Whole grains: Hearty options for a healthy diet
Find out why whole grains are better than refined grains and how to add more to your diet.
By Mayo Clinic Staff
Grains, especially whole grains, are an essential part of a healthy diet. All types of grains are good sources of complex carbohydrates and some key vitamins and minerals. Grains are also naturally low in fat. All of this makes grains a healthy option. Better yet, they've been linked to a lower risk of heart disease, diabetes, certain cancers and other health problems.
The healthiest kinds of grains are whole grains. The Dietary Guidelines for Americans recommends that at least half of all the grains you eat are whole grains. Chances are you eat lots of grains already. But are they whole grains? If you're like most people, you're not getting enough whole grains in your diet. See how to make whole grains a part of your healthy diet.
Types of grains
Also called cereals, grains and whole grains are the seeds of grasses cultivated for food. Grains and whole grains come in many shapes and sizes, from large kernels of popcorn to small quinoa seeds.
July 19, 2014
- Whole grains. These are unrefined grains that haven't had their bran and germ removed by milling. Whole grains are better sources of fiber and other important nutrients, such as selenium, potassium and magnesium. Whole grains are either single foods, such as brown rice and popcorn, or ingredients in products, such as buckwheat in pancakes or whole wheat in bread.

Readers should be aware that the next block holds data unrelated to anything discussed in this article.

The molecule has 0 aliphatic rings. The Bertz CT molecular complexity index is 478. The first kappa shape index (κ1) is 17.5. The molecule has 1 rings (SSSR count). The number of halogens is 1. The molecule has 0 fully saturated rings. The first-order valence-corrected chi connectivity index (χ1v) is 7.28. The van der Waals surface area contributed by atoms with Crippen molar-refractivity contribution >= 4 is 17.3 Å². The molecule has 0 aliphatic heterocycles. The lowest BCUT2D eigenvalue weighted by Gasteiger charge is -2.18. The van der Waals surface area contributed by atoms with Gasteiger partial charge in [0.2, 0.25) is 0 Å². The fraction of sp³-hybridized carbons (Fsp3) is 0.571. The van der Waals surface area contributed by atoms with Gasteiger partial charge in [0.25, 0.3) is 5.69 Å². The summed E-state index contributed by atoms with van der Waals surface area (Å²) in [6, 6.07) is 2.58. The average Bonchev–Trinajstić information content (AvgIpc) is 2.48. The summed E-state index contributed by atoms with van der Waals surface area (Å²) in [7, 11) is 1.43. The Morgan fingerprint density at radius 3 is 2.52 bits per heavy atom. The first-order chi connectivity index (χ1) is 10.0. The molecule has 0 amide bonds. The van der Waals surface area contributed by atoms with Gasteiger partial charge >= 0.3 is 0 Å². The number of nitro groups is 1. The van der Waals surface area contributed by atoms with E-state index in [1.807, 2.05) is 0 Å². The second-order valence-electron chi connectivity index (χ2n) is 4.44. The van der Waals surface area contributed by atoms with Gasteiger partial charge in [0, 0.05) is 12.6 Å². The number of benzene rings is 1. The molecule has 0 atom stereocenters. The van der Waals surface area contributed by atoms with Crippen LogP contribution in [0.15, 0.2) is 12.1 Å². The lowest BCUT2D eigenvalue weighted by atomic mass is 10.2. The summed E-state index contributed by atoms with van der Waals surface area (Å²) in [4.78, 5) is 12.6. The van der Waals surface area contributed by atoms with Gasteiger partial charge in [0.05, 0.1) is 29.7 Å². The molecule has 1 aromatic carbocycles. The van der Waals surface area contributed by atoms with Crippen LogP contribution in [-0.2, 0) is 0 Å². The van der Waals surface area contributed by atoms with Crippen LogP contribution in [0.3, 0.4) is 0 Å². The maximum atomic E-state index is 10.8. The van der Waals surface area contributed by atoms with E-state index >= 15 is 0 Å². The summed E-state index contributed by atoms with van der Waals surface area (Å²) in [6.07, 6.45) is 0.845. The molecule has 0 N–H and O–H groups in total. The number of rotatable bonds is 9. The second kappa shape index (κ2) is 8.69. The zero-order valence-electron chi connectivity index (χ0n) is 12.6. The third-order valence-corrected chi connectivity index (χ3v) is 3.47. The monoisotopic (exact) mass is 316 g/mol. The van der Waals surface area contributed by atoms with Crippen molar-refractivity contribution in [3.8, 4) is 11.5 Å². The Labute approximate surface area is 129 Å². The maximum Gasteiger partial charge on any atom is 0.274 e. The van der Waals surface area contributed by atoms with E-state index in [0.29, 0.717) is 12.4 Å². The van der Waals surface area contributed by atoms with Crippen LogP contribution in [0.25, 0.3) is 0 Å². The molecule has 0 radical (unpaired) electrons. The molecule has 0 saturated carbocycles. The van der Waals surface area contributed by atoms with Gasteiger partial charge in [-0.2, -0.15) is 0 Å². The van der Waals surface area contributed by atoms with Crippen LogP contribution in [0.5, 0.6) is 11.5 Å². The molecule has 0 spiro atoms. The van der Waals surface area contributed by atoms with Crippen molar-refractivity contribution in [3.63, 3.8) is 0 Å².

- Refined grains. Refined grains are milled, a process that strips out both the bran and germ to give them a finer texture and extend their shelf life. The refining process also removes many nutrients, including fiber. Refined grains include white flour, white rice, white bread and degermed cornflower. Many breads, cereals, crackers, desserts and pastries are made with refined grains, too.
- Enriched grains. Enriched means that some of the nutrients lost during processing are added back in. Some enriched grains are grains that have lost B vitamins added back in — but not the lost natural fiber. Fortifying means adding in nutrients that don't occur naturally in the food. Most refined grains are enriched, and many enriched grains also are fortified with other vitamins and minerals, such as folic acid and iron. Some countries require certain refined grains to be enriched. Whole grains may or may not be fortified.
See more In-depth
- Dietary Guidelines for Americans, 2010. U.S. Department of Health and Human Services. http://www.cnpp.usda.gov/DGAs2010-PolicyDocument.htm. Accessed May 15, 2014.
- Dole Food Company, et al. Encyclopedia of Foods: A Guide to Healthy Nutrition. San Diego, Calif.: Academic Press; 2002.
- Cho SS, et al. Consumption of cereal fiber, mixtures of whole grains and bran, and whole grains and risk reduction in type 2 diabetes, obesity, and cardiovascular disease. American Journal of Clinical Nutrition. 2013;98:594.
- Maras JE, et al. Whole grain intake: The Baltimore longitudinal study of aging. Journal of Food Composition and Analysis. 2009;22:53.
- Choosing whole grains FAQ. Eat right Ontario. http://www.eatrightontario.ca/en/Articles/Food-guides/Choosing-Whole-Grains-FAQs.aspx. Accessed May 15, 2014.
- Duyff RL. American Dietetic Association Complete Food and Nutrition Guide. 4th ed. Hoboken, N.J.: John Wiley & Sons; 2012.
- What foods are in the grains group? U.S. Department of Agriculture. http://www.choosemyplate.gov/food-groups/grains.html. Accessed May 15, 2014.
- O'Neil C, et al. Whole-grain consumption is associated with diet quality and nutrient intake in adults: The National Health and Nutrition Examination Survey, 1999-2004. Journal of the American Dietetic Association. 2010;110:1461.
- Zeratsky KA (expert opinion). Mayo Clinic, Rochester, Minn. May 15, 2014.